by jaimie l. elliott
The Ultimate He-Man
Heracles was the greatest and most powerful of the Hellenistic
heroes. He once held up the world upon his massive shoulders. He slew
the monstrous Nemean lion with his bare hands and used its impenetrable
skin as his armor. He impregnated 50 women, the old-fashioned way, in a
single night. When he died, he was raised to Olympus as a god. His
prowess, both physically and sexually, resounds throughout history as
the paragon of masculinity. He is often viewed more as a force of
nature, dangerous and temperamental, the personification of yang.
He was the ultimate he-man... and very much bisexual.
Before the bodybuilders and power lifters of modern times
jettison their patron of strength, it must be noted that the ancient
Greeks did not have issue with Heracles' male lovers. On the contrary,
his bisexuality mirrored the pederast relationships prevalent at the
times, where an older man tutored a boy as part of the
initiation into manhood (and it must be noted that the relationship was
not always sexual in nature). Mythology is more than arbitrary fantasy;
it is a symbolic representation of the society that created it. The
institution of Greek pederasty was no different.
Not surprisingly, this aspect of Greek society and mythology
was suppressed or ignored by Western culture for centuries. Even today,
Heracles' bisexuality is either omitted or treated as an alternative
view (my own emphasis in bold):
"He was an insatiable lover of women and, according
to some, also took his young squire Hylas as a lover."
- Leeming, David: The Oxford
Companion to World Mythology. Oxford University Press
Granted, the quote could mean the author only questions the
Hylas reference without judgment about Heracles' overall sexuality.
However, the very fact that the text uses a qualifier on just one of
many identified male lovers implies a different standard. An ancient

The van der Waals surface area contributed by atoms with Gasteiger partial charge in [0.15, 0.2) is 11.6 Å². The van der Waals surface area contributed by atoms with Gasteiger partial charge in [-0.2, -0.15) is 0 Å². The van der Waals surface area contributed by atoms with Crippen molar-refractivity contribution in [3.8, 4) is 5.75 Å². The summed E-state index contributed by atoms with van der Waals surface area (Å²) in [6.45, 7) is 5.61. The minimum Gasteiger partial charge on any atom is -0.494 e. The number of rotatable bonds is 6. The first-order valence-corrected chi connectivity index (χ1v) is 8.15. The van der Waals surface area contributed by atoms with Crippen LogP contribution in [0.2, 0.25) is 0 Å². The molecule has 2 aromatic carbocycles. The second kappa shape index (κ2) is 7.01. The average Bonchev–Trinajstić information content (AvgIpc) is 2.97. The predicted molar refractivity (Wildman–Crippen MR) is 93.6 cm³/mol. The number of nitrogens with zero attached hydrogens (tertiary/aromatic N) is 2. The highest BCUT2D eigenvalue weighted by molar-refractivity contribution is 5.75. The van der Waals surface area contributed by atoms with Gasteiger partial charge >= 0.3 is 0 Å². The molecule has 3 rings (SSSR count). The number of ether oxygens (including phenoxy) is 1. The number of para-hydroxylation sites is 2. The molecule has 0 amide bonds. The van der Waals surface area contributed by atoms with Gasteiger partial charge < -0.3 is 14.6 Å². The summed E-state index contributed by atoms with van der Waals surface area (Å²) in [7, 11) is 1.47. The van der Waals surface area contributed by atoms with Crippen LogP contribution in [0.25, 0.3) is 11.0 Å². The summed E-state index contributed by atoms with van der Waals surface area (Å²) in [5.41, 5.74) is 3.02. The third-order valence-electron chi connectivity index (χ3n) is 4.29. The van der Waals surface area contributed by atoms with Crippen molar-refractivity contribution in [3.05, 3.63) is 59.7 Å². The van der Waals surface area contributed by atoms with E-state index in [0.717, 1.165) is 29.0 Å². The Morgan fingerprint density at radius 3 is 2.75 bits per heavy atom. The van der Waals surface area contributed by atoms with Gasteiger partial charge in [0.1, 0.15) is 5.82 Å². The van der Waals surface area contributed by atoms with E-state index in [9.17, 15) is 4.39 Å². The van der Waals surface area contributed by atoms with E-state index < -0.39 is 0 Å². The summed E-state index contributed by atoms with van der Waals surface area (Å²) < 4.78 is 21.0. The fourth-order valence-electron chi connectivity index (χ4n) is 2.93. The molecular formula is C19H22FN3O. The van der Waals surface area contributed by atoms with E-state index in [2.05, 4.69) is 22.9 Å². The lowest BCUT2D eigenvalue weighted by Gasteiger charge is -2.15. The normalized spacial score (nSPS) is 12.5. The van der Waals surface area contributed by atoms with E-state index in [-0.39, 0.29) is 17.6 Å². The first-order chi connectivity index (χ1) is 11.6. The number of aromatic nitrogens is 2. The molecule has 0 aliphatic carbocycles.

Greek would most likely have simply accepted "...an insatiable
lover of both women and men" and left it at that.
An Even Older Hero
It becomes more complicated, though, when the culture in
question is not adequately understood.
Controversially, Gilgamesh is another mythological hero who's
sexuality has been a topic of discussion. Cast in the same mold
Heracles and predating him in written form by a millennium, the
two-thirds god, one-third man God-King from ancient Mesopotamia had a
penchant for sowing his seeds among the soon-to-be brides of Uruk.
Understandably, this angered the men of Uruk (the women were oddly
silent about the situation). To bring the hero under control, the gods
create the feral Enkidu to confront Gilgamesh. Tamed by the
prostitute-priestess Shamhat, Enkidu arrived in Uruk and a colossal
wrestling match ensued that lasted the entire day. In some versions,
the match ended in a draw or with Gilgamesh barely winning. Regardless,
Gilgamesh and Enkidu became best of friends and treated each other as
At this point, the interpretation becomes sketchy. Translating
and maintaining proper context in modern languages can be troublesome.
Doing so with ancient, lyrical Babylonian is nigh impossible. With
scant understanding of the culture, certain phrases are difficult to
interpret. One in particular, repeated in various forms while Gilgamesh
recounts to his mother a dream, raises eyebrows:
"You loved [Enkidu] and embraced him as your wife ."
- Kovacs, Maureen Gallery: The